Thursday, February 27, 2020

The Windows Mobile ‘save yo soul from the iPhone’ Phone – HTC 6800

June 27, 2007 by · 71 Comments 



How do I count the way in which I love thee? That’s how I feel about the PPC-6800 so far. Having lived with the PPC-6700 (the Sprint version of the previous model) for a year and a half, this feels like heaven. The phone is about 33% smaller than its predecessor, and it light years faster in terms of processing anything your little heart desires. Then there is the on board storage space that just begs for you to install every application you could ever need; no more budgeting or removing other less favorite applications to try a new program. Keep reading to get the whole scoop.


Physical Review

The PPC-6800 looks like any other smartphone on the market. The standard 2.8-inch touch screen, the navigation buttons at the bottom of the screen, and the camera lens on the back. But once you start manipulating the phone, you feel the distinctions that make this phone different than its predecessors.

First, the thickness of the phone is something to behold. The phone, as mentioned above, is about 33% thinner than its predecessor. It is also smaller than most of the Treo models out there. Another advantage it has is that there is no longer the protruding antenna that doubles as a stylus holder (which also did wonders for ripping holes in my pockets).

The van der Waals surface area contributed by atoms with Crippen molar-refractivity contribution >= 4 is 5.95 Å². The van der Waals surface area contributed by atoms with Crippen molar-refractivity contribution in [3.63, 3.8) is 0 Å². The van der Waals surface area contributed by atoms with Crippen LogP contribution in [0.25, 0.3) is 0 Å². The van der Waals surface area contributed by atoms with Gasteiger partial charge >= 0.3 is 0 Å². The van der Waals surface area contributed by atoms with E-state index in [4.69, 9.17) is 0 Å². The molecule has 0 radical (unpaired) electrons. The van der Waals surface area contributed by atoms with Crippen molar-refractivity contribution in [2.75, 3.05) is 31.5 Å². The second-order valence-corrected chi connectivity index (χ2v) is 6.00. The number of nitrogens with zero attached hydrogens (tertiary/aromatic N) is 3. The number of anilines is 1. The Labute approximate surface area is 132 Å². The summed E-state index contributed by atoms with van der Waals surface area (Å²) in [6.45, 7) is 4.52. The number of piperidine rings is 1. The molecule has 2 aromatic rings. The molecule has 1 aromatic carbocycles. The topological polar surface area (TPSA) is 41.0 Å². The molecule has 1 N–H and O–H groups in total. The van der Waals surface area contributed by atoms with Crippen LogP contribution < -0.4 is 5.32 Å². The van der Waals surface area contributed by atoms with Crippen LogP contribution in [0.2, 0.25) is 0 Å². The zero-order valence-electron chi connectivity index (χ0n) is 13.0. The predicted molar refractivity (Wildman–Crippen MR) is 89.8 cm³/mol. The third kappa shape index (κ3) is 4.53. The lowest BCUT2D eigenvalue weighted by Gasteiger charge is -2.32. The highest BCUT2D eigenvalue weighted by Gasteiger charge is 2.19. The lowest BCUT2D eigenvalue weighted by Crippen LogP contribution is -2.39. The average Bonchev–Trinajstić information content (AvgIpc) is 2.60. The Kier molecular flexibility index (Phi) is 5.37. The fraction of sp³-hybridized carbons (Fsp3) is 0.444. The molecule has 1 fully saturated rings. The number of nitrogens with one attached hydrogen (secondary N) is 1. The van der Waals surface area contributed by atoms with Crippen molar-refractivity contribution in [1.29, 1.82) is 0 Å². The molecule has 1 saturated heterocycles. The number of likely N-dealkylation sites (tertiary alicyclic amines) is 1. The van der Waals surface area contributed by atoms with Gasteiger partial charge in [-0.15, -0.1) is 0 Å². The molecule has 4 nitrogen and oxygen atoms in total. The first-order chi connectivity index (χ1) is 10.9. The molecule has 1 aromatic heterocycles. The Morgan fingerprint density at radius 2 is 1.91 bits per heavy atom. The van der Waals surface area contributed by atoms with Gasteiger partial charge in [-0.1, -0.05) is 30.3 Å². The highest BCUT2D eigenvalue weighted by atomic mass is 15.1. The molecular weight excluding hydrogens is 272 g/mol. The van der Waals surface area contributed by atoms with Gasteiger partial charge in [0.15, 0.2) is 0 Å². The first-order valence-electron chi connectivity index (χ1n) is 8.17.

The front of the device feels a little crowded with the button placement on the bottom of the device. Having come from the 6700 where there are only 4 buttons on the bottom of the phone, there are now 6 buttons. The answer and hang-up buttons are elevated and in between the other keys, but make for difficult navigating when you try to answer a phone in a rush. Once I got used to it though, I started to use the buttons with ease. The call and end buttons are metal whereas the buttons around it are plastic, and this makes for easier tactile differentiation.